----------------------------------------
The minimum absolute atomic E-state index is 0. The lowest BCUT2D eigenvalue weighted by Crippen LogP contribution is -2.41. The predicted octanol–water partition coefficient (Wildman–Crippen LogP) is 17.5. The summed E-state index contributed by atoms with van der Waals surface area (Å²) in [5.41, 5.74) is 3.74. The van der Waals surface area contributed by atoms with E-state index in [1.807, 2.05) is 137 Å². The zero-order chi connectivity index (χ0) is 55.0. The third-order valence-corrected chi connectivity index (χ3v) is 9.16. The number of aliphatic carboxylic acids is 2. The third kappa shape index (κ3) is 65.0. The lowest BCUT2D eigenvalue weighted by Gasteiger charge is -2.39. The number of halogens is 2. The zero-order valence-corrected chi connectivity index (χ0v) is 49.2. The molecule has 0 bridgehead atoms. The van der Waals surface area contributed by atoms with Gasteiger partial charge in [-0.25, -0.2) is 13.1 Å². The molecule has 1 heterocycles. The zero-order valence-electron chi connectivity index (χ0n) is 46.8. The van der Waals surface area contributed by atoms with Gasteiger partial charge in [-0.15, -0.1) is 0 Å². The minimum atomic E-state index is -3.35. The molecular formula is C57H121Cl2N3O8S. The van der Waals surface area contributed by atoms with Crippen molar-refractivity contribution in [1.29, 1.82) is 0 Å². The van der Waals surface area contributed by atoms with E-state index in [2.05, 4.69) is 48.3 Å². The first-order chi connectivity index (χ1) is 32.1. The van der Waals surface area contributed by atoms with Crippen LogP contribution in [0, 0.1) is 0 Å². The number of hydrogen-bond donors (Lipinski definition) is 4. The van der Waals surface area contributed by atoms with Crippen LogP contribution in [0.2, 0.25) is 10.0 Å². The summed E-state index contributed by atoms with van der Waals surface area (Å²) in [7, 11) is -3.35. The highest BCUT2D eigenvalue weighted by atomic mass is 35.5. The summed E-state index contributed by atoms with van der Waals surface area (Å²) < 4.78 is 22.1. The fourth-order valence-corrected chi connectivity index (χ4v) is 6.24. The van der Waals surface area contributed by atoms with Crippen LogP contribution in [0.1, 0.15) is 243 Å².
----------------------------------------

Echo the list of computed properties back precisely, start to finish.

The minimum absolute atomic E-state index is 0. The lowest BCUT2D eigenvalue weighted by Crippen LogP contribution is -2.41. The predicted octanol–water partition coefficient (Wildman–Crippen LogP) is 17.5. The summed E-state index contributed by atoms with van der Waals surface area (Å²) in [5.41, 5.74) is 3.74. The van der Waals surface area contributed by atoms with E-state index in [1.807, 2.05) is 137 Å². The zero-order chi connectivity index (χ0) is 55.0. The third-order valence-corrected chi connectivity index (χ3v) is 9.16. The number of aliphatic carboxylic acids is 2. The third kappa shape index (κ3) is 65.0. The lowest BCUT2D eigenvalue weighted by Gasteiger charge is -2.39. The number of halogens is 2. The zero-order valence-corrected chi connectivity index (χ0v) is 49.2. The molecule has 0 bridgehead atoms. The van der Waals surface area contributed by atoms with Gasteiger partial charge in [-0.25, -0.2) is 13.1 Å². The molecule has 1 heterocycles. The zero-order valence-electron chi connectivity index (χ0n) is 46.8. The van der Waals surface area contributed by atoms with Gasteiger partial charge in [-0.15, -0.1) is 0 Å². The minimum atomic E-state index is -3.35. The molecular formula is C57H121Cl2N3O8S. The van der Waals surface area contributed by atoms with Crippen molar-refractivity contribution in [1.29, 1.82) is 0 Å². The van der Waals surface area contributed by atoms with E-state index in [2.05, 4.69) is 48.3 Å². The first-order chi connectivity index (χ1) is 32.1. The van der Waals surface area contributed by atoms with Crippen LogP contribution in [0, 0.1) is 0 Å². The number of hydrogen-bond donors (Lipinski definition) is 4. The van der Waals surface area contributed by atoms with Crippen LogP contribution in [0.2, 0.25) is 10.0 Å². The summed E-state index contributed by atoms with van der Waals surface area (Å²) in [7, 11) is -3.35. The highest BCUT2D eigenvalue weighted by atomic mass is 35.5. The summed E-state index contributed by atoms with van der Waals surface area (Å²) < 4.78 is 22.1. The fourth-order valence-corrected chi connectivity index (χ4v) is 6.24. The van der Waals surface area contributed by atoms with Crippen LogP contribution in [0.1, 0.15) is 243 Å².